At the start of the pandemic, the CEO of St. John's Hospital in Jackson had a big concern. The hospital runs a Senior Living Center and Paul Beaupre feared an outbreak.
"We unfortunately had rehearsed and prepared for an outbreak in our Senior Living Center. And it became an eventuality," he said.
As part of routine testing in the center, a patient tested positive. Beaupre said he didn't want any positive COVID-19 patients at the center. So even though the patient was asymptomatic, the individual was transferred to the acute care wing of the hospital.
"Within two days, [we] determined that we had an additional eight residents, so nine in total, and three staff members who tested positive for COVID," said Beaupre.
In accordance with the plan, the eight residents were also sent to the acute care wing. This filled the inpatient COVID-19 area by half.
"You always worry that we will get overwhelmed, but we're doing everything possible not to let that happen," he said.
Back in April, as Wyoming watched other states deal with an overwhelming number of COVID-19 hospitalizations, most hospital administrators and doctors breathed a sigh of relief as they had time to prepare and plan. But with current COVID surges, hospitals around the state are putting these plans to test.
"We're seeing certain areas of our state with more hospitalizations, but not to the point where every bed is full," said Eric Boley, the president of the Wyoming Hospital Association.
This past week saw a record 56 COVID-19 patients hospitalized in Wyoming. Boley said it's concerning to see hospital numbers increase rapidly but he feels confident that the facilities have contingency plans if they get overwhelmed.
"With CARES [Act] funding that they received, they've been able to build surge capacity, and they'll be able to treat those patients off site in alternative locations within the communities and within the state," said Boley.
But State Health Officer Dr. Alexia Harrist doesn't have such an optimistic stance.
"We are hearing about local hospitals starting to feel the pressure. It's important to remember that many of Wyoming's hospitals are small, with just a handful of beds available for the most seriously ill patients," she said.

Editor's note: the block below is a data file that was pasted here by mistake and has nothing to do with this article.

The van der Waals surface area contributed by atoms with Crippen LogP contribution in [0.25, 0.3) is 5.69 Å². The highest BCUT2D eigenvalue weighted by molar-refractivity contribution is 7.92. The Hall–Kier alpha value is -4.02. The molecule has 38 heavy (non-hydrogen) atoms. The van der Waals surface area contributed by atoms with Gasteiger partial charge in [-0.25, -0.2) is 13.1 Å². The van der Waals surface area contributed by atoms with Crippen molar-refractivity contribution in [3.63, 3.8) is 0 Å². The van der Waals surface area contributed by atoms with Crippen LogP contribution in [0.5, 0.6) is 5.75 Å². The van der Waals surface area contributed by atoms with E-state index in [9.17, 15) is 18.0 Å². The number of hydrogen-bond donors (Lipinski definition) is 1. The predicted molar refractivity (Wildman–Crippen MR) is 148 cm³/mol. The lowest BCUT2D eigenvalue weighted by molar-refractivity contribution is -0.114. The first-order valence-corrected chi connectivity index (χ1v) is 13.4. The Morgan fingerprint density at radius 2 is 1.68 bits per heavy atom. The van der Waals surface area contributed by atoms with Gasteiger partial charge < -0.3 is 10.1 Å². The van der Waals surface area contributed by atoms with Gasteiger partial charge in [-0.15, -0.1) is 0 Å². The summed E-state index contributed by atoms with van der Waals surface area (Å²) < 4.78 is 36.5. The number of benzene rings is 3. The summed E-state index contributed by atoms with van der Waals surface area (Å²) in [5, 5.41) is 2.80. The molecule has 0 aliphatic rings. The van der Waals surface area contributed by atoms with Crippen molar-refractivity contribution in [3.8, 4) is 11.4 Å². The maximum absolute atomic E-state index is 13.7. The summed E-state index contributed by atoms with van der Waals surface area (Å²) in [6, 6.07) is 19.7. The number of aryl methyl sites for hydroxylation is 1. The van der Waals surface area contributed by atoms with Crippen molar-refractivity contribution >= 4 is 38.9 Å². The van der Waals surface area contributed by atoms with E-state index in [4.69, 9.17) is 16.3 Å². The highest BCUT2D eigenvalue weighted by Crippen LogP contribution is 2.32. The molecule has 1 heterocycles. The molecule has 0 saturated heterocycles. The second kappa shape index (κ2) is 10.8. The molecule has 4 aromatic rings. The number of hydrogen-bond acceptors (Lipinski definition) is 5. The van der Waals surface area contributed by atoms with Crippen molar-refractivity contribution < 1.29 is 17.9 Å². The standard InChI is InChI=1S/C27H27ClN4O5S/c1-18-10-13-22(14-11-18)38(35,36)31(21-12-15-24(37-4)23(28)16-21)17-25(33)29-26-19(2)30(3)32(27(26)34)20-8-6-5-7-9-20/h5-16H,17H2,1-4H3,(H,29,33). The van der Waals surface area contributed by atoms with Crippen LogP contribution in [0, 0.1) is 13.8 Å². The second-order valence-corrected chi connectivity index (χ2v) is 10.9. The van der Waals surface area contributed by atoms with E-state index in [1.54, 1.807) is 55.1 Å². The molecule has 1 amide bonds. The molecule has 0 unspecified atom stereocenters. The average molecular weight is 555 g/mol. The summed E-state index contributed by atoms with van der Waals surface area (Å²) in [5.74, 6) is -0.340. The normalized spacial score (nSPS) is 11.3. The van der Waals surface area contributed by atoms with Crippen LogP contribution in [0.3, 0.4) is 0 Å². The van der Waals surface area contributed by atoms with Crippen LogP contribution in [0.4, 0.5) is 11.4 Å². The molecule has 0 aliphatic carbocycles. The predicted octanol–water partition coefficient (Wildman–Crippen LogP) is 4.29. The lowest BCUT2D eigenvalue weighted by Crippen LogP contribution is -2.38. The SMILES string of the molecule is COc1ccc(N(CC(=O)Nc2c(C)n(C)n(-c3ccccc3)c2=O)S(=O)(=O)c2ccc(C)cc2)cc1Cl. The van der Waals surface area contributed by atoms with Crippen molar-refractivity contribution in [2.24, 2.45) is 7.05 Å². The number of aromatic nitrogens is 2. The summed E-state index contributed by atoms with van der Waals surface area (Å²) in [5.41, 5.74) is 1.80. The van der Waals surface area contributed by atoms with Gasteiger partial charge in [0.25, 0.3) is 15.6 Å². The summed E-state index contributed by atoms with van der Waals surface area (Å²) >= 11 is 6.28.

She stresses that hospitals still need to take care of patients sick with illnesses other than COVID-19. She pointed to the Billings Clinic in Montana as an example.
"The largest hospital in Billings where many Wyoming patients are frequently treated, has been forced to add beds in another older building, and has been transferring some patients back to Wyoming for care," she said.
The Billings Clinic is at the point where Wyoming hospitals don't want to be: struggling to find space to expand for both COVID-19 patients and other ill patients. St. John's Health in Jackson has ways to get more space for patients. Teton County Public Health Officer Dr. Travis Riddell said staffing is more of a concern.
"St. John's Hospital is under a lot of pressure right now. They have many staff who are either sick or quarantined," said Riddell. "And we're getting very close to that impacting the care that we can provide locally."
Currently 23 staff are quarantined. Seven are positive and the rest are being isolated due to contact with a positive case. If more staff are positive or exposed he said this puts a strain on the hospital's ability to care for the sick.
"If you fall and break your leg, or if you have a heart attack or a stroke, or you need your appendix out. All of those things are potentially impacted if the hospital can't provide its standard level of service," said Riddell. "And that is under a lot of stress right now."
Most experts are hopeful that this recent spike is due to pandemic fatigue and that the surge of cases and hospitalizations will make people do the right thing: social distance and wear a mask.
Have a question about this story? Contact the reporter, Kamila Kudelska, at email@example.com.